“We are calling on Pakistan for assistance in moving the peace process forward,” said the official, adding that the US “appreciates initial steps that Pakistan has taken to facilitate” the US-Taliban talks but at this “critical juncture in the peace process,” it needs more support.

“We are asking Pakistan to pressure the Taliban into a permanent ceasefire and participation in intra-Afghan negotiations that would include the Afghan government,” the official said.

The United States would also ask Pakistan to take irreversible action against terrorist and militant groups, and to facilitate peace talks with the Taliban for an intra-Afghan dialogue, the official added.

The Trump administration is making arrangements for a warm welcome to the prime minister, who will be the first Pakistani leader in four years to meet a US president when he visits the White House.

For the United States, the purpose of the visit “is to press for concrete cooperation from Pakistan to advance the Afghan peace process, and to encourage Pakistan to deepen and sustain its recent effort to crack down on terrorist and militants within its territory,” the official said.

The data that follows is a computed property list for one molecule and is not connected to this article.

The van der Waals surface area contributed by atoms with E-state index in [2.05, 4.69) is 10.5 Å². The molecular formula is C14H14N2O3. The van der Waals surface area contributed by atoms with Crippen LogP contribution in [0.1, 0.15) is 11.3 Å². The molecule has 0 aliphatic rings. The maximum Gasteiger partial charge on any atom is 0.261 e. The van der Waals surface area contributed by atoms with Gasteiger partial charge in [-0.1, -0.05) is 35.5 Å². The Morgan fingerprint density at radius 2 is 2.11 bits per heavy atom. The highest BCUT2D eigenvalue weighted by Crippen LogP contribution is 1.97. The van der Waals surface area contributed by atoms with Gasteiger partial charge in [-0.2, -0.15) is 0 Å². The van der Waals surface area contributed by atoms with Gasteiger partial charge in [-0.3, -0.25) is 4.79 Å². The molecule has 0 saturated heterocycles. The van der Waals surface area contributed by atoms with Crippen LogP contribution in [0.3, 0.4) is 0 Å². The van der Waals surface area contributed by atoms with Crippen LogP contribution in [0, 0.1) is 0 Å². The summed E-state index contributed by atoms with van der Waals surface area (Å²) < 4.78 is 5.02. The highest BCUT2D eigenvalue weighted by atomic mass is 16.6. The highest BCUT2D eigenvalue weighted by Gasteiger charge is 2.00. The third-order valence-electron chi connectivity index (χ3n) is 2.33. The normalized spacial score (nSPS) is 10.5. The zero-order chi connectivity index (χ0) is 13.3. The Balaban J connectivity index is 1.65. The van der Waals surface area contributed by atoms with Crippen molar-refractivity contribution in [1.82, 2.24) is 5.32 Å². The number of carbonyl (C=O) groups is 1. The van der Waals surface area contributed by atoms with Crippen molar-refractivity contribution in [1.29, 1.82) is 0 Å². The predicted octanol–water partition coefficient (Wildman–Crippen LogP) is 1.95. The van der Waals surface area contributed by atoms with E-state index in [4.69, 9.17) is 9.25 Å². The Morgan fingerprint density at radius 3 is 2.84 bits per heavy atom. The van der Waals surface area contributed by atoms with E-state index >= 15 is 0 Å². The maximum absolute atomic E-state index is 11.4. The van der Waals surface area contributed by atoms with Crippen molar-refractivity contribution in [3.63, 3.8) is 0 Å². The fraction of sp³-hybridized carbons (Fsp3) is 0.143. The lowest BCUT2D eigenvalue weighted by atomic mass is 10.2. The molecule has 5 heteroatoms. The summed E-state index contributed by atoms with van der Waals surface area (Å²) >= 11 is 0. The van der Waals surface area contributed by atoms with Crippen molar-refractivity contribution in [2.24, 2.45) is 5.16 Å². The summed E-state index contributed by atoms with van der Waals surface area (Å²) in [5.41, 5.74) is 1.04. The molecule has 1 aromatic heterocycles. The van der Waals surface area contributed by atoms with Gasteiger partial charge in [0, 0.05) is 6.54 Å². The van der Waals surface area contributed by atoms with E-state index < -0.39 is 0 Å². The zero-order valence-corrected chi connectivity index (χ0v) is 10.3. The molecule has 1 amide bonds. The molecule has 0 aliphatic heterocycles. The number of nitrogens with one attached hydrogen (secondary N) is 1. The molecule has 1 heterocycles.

But the official also said that the United States would not take “the initial steps” that Pakistan has so far taken at their “face value”.

“We are monitoring the situation. We will wait and see if the steps are made irreversible and sustainable,” the official said.

Discussions with Pakistan will also include potential cooperation on trade and energy and the White House will encourage Pakistan to “create” opportunity for enhancing regional economic development and connectivity, the official added.

The United States, the official added, would continue to “encourage Pakistan to ease restrictions on transit trade between India and Afghanistan”.

“We think this would be a very positive step and will demonstrate Pakistan’s commitment to a peaceful, prosperous South Asia.”

Published in Dawn, July 21st, 2019